‘Twas the week before Christmas, and grocers grew fey,
As they set out their produce in cheery display
In which veggies foreshadow the Birth of the Lord
With a Rudolph the Red-Nosed made out of a gourd,
It was captured by Mrs N. Work with her phone
As she shopped for potatoes and fresh provolone,
And repurposed to say have a most Happy New
Year, and Merriest Christmas. Yours, Nice W.
There once was a man called Assange
Whose name did not rhyme with mélange.
“You must say it,” he said,
“Not like ‘mange’ but instead
“Like the Congolese river, Ubangi.”
From William Shakespeare’s Life of King Barry I, Act 4, Scene iii
O that we now had here
But one ten thousand of those men (or women)
That are out of work back in the U.S.!
KING OBAMA the FIRST:
What’s he that wishes so?
My servant McChrystal? Er, no, I mean Petraeus:
If they are mark’d to die, they’re enow
To do your country loss; and if to live,
The fewer men (or women), the easier to sideline and dismiss
As victims of post-traumatic stress disorder.
No, faith, lackey, wish not a man (or woman) or woman (or man) more:
Rather proclaim it, Petraeus, through my host,
That he which hath no stomach to this fight,
Let him be interviewed by the Times.
He that outlives Afghanistan, and comes safe home,
He that ignores the recommendations of our VA deathbook and sees old age,
Will he strip his sleeve and show his scars.
And say ‘These wounds I had in Mazar-i Sharif.’
And the VA Admin will blink and wonder “Who? What? Where’s that?”
Old men (or women) forget: Kabul shall be forgot,
But some Oath Keepers will remember
What feats they did there: then shall our names,
Familiar in his (or her) mouth as barnyard words are in ours:
Barry the king, Gibbs the Jester and Axelrod,
Pelosi and Reid, Barney and Durbin,
Be in their flowing curses freshly remember’d.
Those few, those unlucky few, that band of outsiders;
For he (or she) to-day that sheds his (or her) blood in this
Illegal conflict I inherited from Bad King George
Shall be an outsider — Be he (not she) ne’er so vile,
One of my Czars shall manage to vilify him further:
And Democrat men now a-bed with each other
Shall think them accursed who were there,
And hold each other’s manhoods whiles any speaks
That languished in Afghan upon Saint Crispin’s Day.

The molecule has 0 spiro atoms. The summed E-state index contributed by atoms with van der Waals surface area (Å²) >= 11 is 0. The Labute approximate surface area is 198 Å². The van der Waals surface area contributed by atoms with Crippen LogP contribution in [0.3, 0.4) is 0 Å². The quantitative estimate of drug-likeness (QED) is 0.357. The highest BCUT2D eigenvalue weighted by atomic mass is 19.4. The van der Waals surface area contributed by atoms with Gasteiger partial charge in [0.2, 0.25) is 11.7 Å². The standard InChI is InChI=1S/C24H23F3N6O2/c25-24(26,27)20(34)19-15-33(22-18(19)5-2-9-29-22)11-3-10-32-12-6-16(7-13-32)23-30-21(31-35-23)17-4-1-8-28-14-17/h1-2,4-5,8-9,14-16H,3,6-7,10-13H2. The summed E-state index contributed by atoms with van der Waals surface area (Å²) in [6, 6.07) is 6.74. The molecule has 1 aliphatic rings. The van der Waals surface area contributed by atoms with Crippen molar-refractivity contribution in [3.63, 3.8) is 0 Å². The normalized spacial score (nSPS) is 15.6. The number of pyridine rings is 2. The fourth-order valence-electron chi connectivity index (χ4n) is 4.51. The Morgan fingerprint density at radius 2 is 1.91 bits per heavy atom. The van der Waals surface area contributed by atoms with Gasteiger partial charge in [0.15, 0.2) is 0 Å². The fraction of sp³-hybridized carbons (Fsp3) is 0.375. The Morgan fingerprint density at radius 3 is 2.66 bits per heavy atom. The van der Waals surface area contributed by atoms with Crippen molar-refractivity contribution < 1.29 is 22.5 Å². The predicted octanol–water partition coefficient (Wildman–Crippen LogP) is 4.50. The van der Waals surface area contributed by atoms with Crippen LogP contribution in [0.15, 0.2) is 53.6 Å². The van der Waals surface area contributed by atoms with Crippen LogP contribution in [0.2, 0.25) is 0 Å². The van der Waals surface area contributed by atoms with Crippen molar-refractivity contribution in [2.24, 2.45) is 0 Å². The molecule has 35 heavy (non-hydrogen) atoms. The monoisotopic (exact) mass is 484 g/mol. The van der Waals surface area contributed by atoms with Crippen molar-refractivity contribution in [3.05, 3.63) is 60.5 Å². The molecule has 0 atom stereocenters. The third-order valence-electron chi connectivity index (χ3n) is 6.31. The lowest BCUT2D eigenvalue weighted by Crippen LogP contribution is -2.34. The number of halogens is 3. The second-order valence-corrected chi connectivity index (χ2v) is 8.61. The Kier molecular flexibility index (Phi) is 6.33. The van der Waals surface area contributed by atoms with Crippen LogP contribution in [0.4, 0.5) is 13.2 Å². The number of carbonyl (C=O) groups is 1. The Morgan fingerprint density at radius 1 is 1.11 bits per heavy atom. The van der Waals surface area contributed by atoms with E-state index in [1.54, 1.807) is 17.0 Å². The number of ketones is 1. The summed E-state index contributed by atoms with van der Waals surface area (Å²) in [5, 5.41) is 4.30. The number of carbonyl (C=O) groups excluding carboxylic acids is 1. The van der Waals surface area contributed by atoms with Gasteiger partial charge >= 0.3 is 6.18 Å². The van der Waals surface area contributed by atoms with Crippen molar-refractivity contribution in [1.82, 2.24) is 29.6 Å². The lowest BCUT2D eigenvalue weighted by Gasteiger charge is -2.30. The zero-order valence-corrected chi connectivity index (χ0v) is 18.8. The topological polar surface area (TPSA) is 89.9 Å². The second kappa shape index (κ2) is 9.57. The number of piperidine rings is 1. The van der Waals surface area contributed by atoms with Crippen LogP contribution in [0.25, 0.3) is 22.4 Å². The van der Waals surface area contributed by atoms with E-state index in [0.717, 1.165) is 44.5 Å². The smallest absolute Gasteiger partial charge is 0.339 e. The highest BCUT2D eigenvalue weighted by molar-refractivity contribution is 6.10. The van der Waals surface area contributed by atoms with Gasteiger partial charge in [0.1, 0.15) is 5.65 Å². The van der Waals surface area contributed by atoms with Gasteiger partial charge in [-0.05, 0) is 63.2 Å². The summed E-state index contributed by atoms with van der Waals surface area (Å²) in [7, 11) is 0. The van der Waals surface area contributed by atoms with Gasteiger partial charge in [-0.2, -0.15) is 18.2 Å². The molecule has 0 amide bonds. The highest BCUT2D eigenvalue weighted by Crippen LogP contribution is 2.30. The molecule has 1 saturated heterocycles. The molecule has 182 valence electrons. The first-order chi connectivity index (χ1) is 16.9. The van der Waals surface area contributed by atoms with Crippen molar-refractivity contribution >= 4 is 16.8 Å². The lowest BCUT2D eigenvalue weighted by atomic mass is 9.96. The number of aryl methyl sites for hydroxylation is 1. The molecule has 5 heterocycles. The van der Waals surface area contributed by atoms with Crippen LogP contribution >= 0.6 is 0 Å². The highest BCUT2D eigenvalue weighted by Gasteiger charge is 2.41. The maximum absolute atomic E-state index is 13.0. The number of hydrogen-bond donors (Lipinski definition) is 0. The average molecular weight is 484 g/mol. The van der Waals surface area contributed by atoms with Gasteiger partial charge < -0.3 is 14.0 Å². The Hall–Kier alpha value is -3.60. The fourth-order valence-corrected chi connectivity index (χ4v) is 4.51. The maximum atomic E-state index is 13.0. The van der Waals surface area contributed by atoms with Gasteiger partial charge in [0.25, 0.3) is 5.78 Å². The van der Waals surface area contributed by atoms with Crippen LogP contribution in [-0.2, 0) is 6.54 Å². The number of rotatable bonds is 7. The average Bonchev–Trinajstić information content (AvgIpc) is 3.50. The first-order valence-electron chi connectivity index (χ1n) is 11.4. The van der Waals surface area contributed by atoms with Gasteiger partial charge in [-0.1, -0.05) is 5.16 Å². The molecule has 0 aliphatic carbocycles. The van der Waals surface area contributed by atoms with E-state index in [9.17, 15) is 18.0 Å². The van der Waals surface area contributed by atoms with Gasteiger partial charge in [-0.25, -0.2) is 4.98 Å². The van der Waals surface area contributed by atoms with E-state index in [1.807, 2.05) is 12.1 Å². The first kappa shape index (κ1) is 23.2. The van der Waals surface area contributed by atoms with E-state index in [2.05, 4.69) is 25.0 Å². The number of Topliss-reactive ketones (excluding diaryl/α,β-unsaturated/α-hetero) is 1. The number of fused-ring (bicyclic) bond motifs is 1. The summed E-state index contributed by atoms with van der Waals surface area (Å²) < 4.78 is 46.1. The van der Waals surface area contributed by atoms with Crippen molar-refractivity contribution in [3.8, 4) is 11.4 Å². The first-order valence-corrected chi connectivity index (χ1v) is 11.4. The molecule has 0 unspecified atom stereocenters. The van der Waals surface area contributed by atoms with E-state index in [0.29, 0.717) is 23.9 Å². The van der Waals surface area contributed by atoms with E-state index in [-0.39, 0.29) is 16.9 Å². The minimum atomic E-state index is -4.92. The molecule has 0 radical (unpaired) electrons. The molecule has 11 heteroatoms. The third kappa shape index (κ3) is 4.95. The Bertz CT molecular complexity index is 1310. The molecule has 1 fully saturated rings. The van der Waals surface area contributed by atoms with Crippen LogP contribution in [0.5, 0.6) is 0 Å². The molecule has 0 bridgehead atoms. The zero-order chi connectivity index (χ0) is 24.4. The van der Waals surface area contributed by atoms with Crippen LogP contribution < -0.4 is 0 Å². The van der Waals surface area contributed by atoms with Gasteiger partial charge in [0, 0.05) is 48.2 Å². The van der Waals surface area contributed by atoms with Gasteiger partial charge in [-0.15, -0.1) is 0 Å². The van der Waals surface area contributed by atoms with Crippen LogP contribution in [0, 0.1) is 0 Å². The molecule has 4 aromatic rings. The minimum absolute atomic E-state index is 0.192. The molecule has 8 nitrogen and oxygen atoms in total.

For the original version of Henry V’s Saint Crispin’s Day (October 25) speech to the troops before the Battle of Agincourt, go HERE.
You have been looking a little blue lately. At first I thought, hypothermia. But your condition has gone on too long to be that, and besides, your core temperature is normal. Further observation strongly suggests that the cause of your cyanosis is clinical depression. You need emergency cheering up.
My first thought was to buy you a happy mylar balloon. Always does the trick. I faced a problem though. Namely, how would I get it to you? There was no way. At least not physically. Neither of us exist. But, despite that obstacle, perhaps there was a way…
The Plan: find a cheerful balloon at the flower display in Ralph’s Fine Foods, take a photo of it and post the picture here, right here on the Web.
I am a man of action. With me, to think is to do. I sprinted right over to the nearest Ralph’s and spotted a really nice monkey balloon. LOOK!
Ah. I can tell by your merry whistling that your mood has improved. It’s tuneless and annoying, but better than the baying like a hound with which you’ve disturbed the sleep of your neighbors these many days past. If it slips into a minor key, or stops altogether, I will post another, more potent seratonin reuptake inhibitor: a photo of a mylar Spongebob.
The ritzy, hoity-toity stretch of Mulholland Drive that wiggles along the ridge between Bel Air and Sherman Oaks may have its Lenos and Sheens and even its David Lynch car crashes, but our humble little offshoot here on the wrong side of the mountain has charms all its own. For one thing, there is a couch on which you may sit absolutely free.
But if that sort of public display disgusts you, you are under no obligation to stay. Leave. Please. Just go. Continue west/northwest and hang a left onto the 101. Head westward until you reach the Moorpark exit where you will do just that, then motor north for half a mile and park at Mimi’s Cafe. Inside you will find mumbling waitresses, coffee poured into your tea, food better left to itself, and, there on the wall, a mural by none other than Syd Hoff (1912—2004) whom you may best remember as the author/illustrator of Danny and the Dinosaur.
Posted in Delights, L.A., Public Weal
Tagged Charlie Sheen, Couch, Danny and the Dinosaur, David Lynch, Jay Leno, Mimi's Cafe, Mulholland Drive, Sofa, Syd Hoff